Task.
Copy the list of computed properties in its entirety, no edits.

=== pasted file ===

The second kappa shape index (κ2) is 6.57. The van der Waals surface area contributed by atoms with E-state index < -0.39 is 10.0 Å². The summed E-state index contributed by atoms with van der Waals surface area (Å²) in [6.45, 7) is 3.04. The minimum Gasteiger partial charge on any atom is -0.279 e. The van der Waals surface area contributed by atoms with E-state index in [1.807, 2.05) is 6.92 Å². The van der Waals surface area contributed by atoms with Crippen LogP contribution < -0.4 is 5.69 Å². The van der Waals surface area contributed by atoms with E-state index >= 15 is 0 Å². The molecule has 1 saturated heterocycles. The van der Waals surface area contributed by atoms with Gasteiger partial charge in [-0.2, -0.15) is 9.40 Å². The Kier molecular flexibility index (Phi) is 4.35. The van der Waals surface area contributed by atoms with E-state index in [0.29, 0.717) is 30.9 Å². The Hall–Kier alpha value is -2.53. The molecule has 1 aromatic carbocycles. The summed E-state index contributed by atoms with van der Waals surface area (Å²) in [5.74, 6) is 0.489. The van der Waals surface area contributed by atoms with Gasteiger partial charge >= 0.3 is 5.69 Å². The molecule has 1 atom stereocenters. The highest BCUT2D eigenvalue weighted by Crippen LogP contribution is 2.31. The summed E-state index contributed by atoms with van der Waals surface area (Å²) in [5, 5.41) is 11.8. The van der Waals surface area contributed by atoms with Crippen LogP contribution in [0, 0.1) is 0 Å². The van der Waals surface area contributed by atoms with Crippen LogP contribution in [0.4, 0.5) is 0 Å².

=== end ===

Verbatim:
The second kappa shape index (κ2) is 6.57. The van der Waals surface area contributed by atoms with E-state index < -0.39 is 10.0 Å². The summed E-state index contributed by atoms with van der Waals surface area (Å²) in [6.45, 7) is 3.04. The minimum Gasteiger partial charge on any atom is -0.279 e. The van der Waals surface area contributed by atoms with E-state index in [1.807, 2.05) is 6.92 Å². The van der Waals surface area contributed by atoms with Crippen LogP contribution < -0.4 is 5.69 Å². The van der Waals surface area contributed by atoms with E-state index >= 15 is 0 Å². The molecule has 1 saturated heterocycles. The van der Waals surface area contributed by atoms with Gasteiger partial charge in [-0.2, -0.15) is 9.40 Å². The Kier molecular flexibility index (Phi) is 4.35. The van der Waals surface area contributed by atoms with E-state index in [0.29, 0.717) is 30.9 Å². The Hall–Kier alpha value is -2.53. The molecule has 1 aromatic carbocycles. The summed E-state index contributed by atoms with van der Waals surface area (Å²) in [5.74, 6) is 0.489. The van der Waals surface area contributed by atoms with Gasteiger partial charge >= 0.3 is 5.69 Å². The molecule has 1 atom stereocenters. The highest BCUT2D eigenvalue weighted by Crippen LogP contribution is 2.31. The summed E-state index contributed by atoms with van der Waals surface area (Å²) in [5, 5.41) is 11.8. The van der Waals surface area contributed by atoms with Crippen LogP contribution in [0, 0.1) is 0 Å². The van der Waals surface area contributed by atoms with Crippen LogP contribution in [0.4, 0.5) is 0 Å².